WATERVILLE — A plan to renovate two downtown buildings to the tune of $10.5 million got a boost Tuesday as city councilors voted to amend the existing downtown tax increment financing district to remove the buildings and allow a new district to be developed for them.

Kennebec Realty Partners, owned by Thomas DePre Sr. and his sons, Thomas DePre Jr. and Justin DePre, hopes to develop 155 and 165 Main St., across the street from the Bill & Joan Alfond Main Street Commons downtown, according to Raegan LaRochelle, of LaRochelle Consulting, LLC.

Plans call for renovations of 52, 200-square-feet on four levels of the two adjacent buildings, LaRochelle said.

The building at 155 Main is two stories; the building at 165 is three stories. Plans call for an 11,000-square-foot craft brewery and 5,200-square feet of function space in the basement, plus a bowling alley, restaurant and brew pub, she said. The DePres hope to develop 155 Main into office space on the second floor, as well as market-rate apartments on the second and third floors of the building at 165. A new roof and windows, as well as an elevator, are planned.

The DePres, who were in the audience Tuesday, would run the businesses themselves, according to LaRochelle.

Justin DePre is a graduate of both Colby and University of Maine School of Law; Thomas Sr. recently moved to Maine and lives in China; and Thomas Jr. is a Brown University graduate and has a background in construction and project management. They already own properties in Maine and have renovated single-family homes on Carroll Street in Waterville, according to LaRochelle.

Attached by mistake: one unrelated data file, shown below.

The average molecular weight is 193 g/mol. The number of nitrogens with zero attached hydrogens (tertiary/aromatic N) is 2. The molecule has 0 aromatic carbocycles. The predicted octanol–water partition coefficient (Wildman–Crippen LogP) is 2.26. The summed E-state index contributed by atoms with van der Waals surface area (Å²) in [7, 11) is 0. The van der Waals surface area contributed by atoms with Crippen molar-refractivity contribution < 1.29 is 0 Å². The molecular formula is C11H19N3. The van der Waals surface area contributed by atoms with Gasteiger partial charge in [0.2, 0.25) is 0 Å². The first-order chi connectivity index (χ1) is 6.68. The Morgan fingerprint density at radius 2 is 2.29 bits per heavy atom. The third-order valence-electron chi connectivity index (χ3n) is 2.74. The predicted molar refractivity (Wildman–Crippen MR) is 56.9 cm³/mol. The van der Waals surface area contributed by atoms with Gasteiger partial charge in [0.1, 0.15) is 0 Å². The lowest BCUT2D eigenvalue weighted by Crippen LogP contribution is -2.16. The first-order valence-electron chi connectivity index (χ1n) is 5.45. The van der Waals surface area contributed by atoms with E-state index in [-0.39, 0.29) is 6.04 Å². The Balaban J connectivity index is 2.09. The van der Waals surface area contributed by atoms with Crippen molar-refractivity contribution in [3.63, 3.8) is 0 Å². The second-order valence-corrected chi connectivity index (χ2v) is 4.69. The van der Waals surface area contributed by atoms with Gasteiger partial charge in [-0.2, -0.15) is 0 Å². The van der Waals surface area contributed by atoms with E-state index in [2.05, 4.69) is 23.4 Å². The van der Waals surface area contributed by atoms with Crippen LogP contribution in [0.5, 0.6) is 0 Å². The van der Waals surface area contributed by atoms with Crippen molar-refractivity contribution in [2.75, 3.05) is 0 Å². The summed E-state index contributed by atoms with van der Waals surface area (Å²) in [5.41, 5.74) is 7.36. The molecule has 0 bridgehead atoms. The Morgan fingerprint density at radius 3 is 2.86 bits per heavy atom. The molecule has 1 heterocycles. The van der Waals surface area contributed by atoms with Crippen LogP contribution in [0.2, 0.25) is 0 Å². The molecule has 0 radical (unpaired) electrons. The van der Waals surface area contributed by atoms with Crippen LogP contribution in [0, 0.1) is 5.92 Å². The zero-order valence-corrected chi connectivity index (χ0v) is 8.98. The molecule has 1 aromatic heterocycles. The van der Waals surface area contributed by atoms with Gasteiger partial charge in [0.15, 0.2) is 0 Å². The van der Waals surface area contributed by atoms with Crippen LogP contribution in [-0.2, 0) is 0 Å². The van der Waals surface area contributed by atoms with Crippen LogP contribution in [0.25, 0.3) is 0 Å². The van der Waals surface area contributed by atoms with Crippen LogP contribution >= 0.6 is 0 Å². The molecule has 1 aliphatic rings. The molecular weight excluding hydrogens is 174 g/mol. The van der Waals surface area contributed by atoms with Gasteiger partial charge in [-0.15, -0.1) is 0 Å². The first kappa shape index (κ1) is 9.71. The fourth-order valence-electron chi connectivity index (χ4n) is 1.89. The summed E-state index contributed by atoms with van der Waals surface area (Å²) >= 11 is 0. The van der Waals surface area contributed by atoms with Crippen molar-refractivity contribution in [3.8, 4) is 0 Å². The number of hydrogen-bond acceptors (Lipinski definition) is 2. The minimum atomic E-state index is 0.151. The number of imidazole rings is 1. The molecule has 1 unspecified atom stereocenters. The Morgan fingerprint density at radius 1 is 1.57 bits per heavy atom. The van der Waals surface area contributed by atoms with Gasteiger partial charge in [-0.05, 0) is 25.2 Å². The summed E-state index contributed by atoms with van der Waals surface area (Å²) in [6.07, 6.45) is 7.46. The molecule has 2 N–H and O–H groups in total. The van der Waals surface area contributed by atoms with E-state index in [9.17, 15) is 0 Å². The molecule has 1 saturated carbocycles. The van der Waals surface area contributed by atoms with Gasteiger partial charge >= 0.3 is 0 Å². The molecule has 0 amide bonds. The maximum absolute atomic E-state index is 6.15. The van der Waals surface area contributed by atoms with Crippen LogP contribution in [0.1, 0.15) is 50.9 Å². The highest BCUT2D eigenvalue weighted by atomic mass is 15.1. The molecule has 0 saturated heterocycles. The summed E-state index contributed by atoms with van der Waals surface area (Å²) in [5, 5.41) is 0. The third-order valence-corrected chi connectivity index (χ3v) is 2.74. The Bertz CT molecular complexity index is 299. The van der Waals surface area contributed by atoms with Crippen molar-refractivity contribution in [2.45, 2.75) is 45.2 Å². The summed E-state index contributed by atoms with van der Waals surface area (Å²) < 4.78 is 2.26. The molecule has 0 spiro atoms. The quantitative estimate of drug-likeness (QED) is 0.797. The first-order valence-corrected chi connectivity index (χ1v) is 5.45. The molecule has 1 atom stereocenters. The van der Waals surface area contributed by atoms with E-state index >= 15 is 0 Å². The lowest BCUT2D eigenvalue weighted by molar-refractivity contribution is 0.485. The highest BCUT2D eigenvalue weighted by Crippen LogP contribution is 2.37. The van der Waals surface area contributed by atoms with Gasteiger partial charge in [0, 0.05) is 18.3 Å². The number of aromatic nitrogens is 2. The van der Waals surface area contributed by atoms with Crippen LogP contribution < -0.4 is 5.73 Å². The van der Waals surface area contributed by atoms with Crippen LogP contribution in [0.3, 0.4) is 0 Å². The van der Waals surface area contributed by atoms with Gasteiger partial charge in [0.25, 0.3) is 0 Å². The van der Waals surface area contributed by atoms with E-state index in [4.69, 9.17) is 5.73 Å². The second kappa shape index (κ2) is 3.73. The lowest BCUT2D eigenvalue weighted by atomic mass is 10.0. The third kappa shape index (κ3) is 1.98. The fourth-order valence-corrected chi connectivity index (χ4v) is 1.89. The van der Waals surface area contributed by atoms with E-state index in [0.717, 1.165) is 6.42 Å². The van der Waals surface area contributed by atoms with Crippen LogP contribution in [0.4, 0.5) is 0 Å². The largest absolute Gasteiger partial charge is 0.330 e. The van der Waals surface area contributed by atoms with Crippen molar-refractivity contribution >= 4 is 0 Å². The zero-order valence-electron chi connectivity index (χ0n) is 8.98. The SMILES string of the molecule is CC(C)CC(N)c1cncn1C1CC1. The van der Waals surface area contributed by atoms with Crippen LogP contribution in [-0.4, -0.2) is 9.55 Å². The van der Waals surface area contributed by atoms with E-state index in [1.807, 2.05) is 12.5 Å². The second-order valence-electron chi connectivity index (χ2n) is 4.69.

The city’s Tax Increment Financing Advisory Committee voted Monday to recommend a new TIF district be created so a financial incentive is provided through a credit-enhancement agreement in the future.

Being in a separate district would allow the owners a longer term for such an agreement. As part of the TIF, the owners would pay taxes on the property, and the city would reimbursement them on an agreed-upon percentage of those taxes.

The council’s vote was just a first step in a fairly long process to create a separate district, according to City Manager Michael Roy. He said two steps must be taken: create a district and program for what happens in the district, and develop a credit-enhancement agreement that describes the terms and amount of reimbursement.

Mayor Nick Isgro said he was very supportive of the project.

“I would encourage the council to move this to the next step,” he said.

Council Chairman Sydney Mayhew, R-Ward 4, concurred.

“I completely support what is being done here and the establishment of this process,” he said.


Amy Calder — 861-9247
Twitter: @AmyCalder17

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